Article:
Summa Health System laid off 54 employees on Tuesday as it contends with lower-than-expected revenues and prepares for looming changes from health-care reform.
Summit County’s largest employer expects to save nearly $4.5 million from the move, which affects less than half a percent of its work force of about 11,000.
The health system also is saving another $8.2 million in wage and benefit costs by not filling select open positions, said Thomas J. Strauss, Summa’s president and chief executive.
No registered nurses who provide bedside patient care are impacted by the work force reduction, which includes clinical and non-clinical staff throughout the health system, Strauss said.
“We’ve done everything to preserve bedside care,” he said. “That is our No. 1 priority.”
The layoffs are a small part of Summa’s ongoing, 10-year performance improvement plan, which was launched in 2011 to reduce the health system’s expenses by about $966 million over the next decade. The initiative started after an analysis showed health-care reform could cost Summa from $200 million to $950 million in revenue over 10 years.
The plan — which includes everything from reducing supply costs to earning federal incentive payments for implementing electronic medical records — saved Summa about $20 million in 2011 and between $45 million and $48 million in 2012, Strauss said.
Those savings, he said, enabled Summa to minimize layoffs after the health system missed its projected operating revenue by about $23 million in 2012.
“We have done everything we can to cut expenses everywhere except staffing,” Strauss said.
Summa owns and operates Akron City, St. Thomas, Barberton and Wadsworth-Rittman hospitals, as well as SummaCare insurance, a physician group and other businesses. The health system also has an ownership stake in Summa Western Reserve Hospital in Cuyahoga Falls.
Summa had planned for an operating margin last year of 3.2 percent on its revenues of $1.4 billion, Strauss said. Preliminary numbers show the operating margin for the year was closer to 1.5 percent.
Strauss attributed the difference to reduced revenue because of industry trends toward lower-paying observation days instead of inpatient days, decreased inpatient volume, increased charity care and more patients delaying care because of high deductibles.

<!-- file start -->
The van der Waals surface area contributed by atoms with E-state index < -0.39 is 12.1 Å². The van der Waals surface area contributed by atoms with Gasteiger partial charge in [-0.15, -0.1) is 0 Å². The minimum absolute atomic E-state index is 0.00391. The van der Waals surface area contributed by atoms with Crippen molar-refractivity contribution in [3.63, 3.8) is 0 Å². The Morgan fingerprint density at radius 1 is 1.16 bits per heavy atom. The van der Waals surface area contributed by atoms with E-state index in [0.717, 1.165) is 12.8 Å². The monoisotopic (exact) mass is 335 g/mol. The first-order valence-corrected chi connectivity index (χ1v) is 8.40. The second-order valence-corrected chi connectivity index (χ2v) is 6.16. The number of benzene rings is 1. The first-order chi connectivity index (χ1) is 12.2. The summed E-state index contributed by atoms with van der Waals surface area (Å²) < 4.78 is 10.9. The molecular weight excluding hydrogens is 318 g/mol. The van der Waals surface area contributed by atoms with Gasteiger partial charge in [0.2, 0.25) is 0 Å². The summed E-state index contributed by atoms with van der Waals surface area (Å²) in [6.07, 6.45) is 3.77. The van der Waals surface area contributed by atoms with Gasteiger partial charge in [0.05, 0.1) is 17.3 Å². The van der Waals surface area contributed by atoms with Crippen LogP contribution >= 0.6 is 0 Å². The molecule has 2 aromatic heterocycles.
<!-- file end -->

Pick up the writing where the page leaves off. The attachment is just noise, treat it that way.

Like hospital systems nationwide, Summa is facing financial challenges as it prepares for health-care reform, which will financially reward hospitals for keeping patients healthy and avoiding inpatient stays, Strauss said. But during the transition, hospitals still are being paid primarily for procedures, tests and inpatient stays.
In a new report issued this month, health-care business advisory firm Camden Group predicted health-care providers nationwide will enact layoffs, reduce employees’ hours and outsource work this year as they contend with “unrelenting revenue pressure.”
“With the countdown under way to the biggest overhaul in U.S. health care since the enactment of Medicare and Medicaid more than 50 years ago, it’s do-or-die time for many institutions,” Steven T. Valentine, president of the Camden Group, said in a prepared statement. “The changes are painful for all concerned. But they must adapt, while simultaneously operating under the current system, or become increasingly irrelevant.”
Through November of last year, U.S. hospitals had a total of 115 “mass layoffs,” defined as layoffs affecting 50 or more workers, according to data from the U.S. Bureau of Labor Statistics. A total of 5,512 hospitals workers were laid off through the first three quarters of 2012, compared to 4,474 the same time period in 2011.
Summa plans to boost its operating margin to 2 percent this year by keeping expenses flat and growing revenue, Strauss said.
“We think the emphasis has to be primarily on revenue growth and growing our market share rather than cost-cutting,” he said. “We think we’re very well positioned for that.”
Summa already has a strong 58 percent market share in the Akron area, according to Fitch Ratings.
The growth strategy includes recruiting doctors who can bring new services to the region, Strauss said. Target areas include cancer, heart, women’s health, senior health, orthopedics and surgery.
Summa also is continuing talks with larger nonprofit hospital systems to become its minority owner and partner.
The search has been narrowed to “a few” potential suitors, which Strauss declined to identify. A deal is expected within 60 days.
“It includes not only an investment in Summa but also looking at ways we can enhance our performance mutually through back-office efficiencies and new product development,” Strauss said. “ ... There are some things we could do in statewide initiatives.”
Beacon Journal staff writer Rick Armon contributed to this story. Cheryl Powell can be reached at 330-996-3902 or email@example.com. Follow Powell on Twitter at twitter.com/abjcherylpowell.